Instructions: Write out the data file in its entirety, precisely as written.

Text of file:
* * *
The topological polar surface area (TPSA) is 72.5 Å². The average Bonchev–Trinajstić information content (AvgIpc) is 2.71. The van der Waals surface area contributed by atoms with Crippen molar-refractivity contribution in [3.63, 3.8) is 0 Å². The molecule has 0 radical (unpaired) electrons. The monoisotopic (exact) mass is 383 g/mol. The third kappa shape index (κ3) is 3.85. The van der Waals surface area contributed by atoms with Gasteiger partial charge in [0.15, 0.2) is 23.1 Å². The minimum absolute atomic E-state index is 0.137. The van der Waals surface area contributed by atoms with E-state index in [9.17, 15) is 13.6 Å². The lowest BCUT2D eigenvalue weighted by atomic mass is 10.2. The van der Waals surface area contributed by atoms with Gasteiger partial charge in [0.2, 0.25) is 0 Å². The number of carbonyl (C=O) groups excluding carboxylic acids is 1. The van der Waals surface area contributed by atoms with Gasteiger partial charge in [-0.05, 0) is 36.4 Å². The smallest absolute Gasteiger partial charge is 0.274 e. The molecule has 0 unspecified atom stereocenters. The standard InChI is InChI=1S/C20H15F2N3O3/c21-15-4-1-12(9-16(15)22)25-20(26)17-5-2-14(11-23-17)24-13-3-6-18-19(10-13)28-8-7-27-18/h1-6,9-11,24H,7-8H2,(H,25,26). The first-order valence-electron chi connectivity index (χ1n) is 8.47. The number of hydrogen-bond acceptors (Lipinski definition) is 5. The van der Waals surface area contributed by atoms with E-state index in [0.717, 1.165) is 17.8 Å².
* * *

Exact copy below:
The topological polar surface area (TPSA) is 72.5 Å². The average Bonchev–Trinajstić information content (AvgIpc) is 2.71. The van der Waals surface area contributed by atoms with Crippen molar-refractivity contribution in [3.63, 3.8) is 0 Å². The molecule has 0 radical (unpaired) electrons. The monoisotopic (exact) mass is 383 g/mol. The third kappa shape index (κ3) is 3.85. The van der Waals surface area contributed by atoms with Gasteiger partial charge in [0.15, 0.2) is 23.1 Å². The minimum absolute atomic E-state index is 0.137. The van der Waals surface area contributed by atoms with E-state index in [9.17, 15) is 13.6 Å². The lowest BCUT2D eigenvalue weighted by atomic mass is 10.2. The van der Waals surface area contributed by atoms with Gasteiger partial charge in [0.2, 0.25) is 0 Å². The number of carbonyl (C=O) groups excluding carboxylic acids is 1. The van der Waals surface area contributed by atoms with Gasteiger partial charge in [-0.05, 0) is 36.4 Å². The smallest absolute Gasteiger partial charge is 0.274 e. The molecule has 0 unspecified atom stereocenters. The standard InChI is InChI=1S/C20H15F2N3O3/c21-15-4-1-12(9-16(15)22)25-20(26)17-5-2-14(11-23-17)24-13-3-6-18-19(10-13)28-8-7-27-18/h1-6,9-11,24H,7-8H2,(H,25,26). The first-order valence-electron chi connectivity index (χ1n) is 8.47. The number of hydrogen-bond acceptors (Lipinski definition) is 5. The van der Waals surface area contributed by atoms with E-state index in [0.717, 1.165) is 17.8 Å².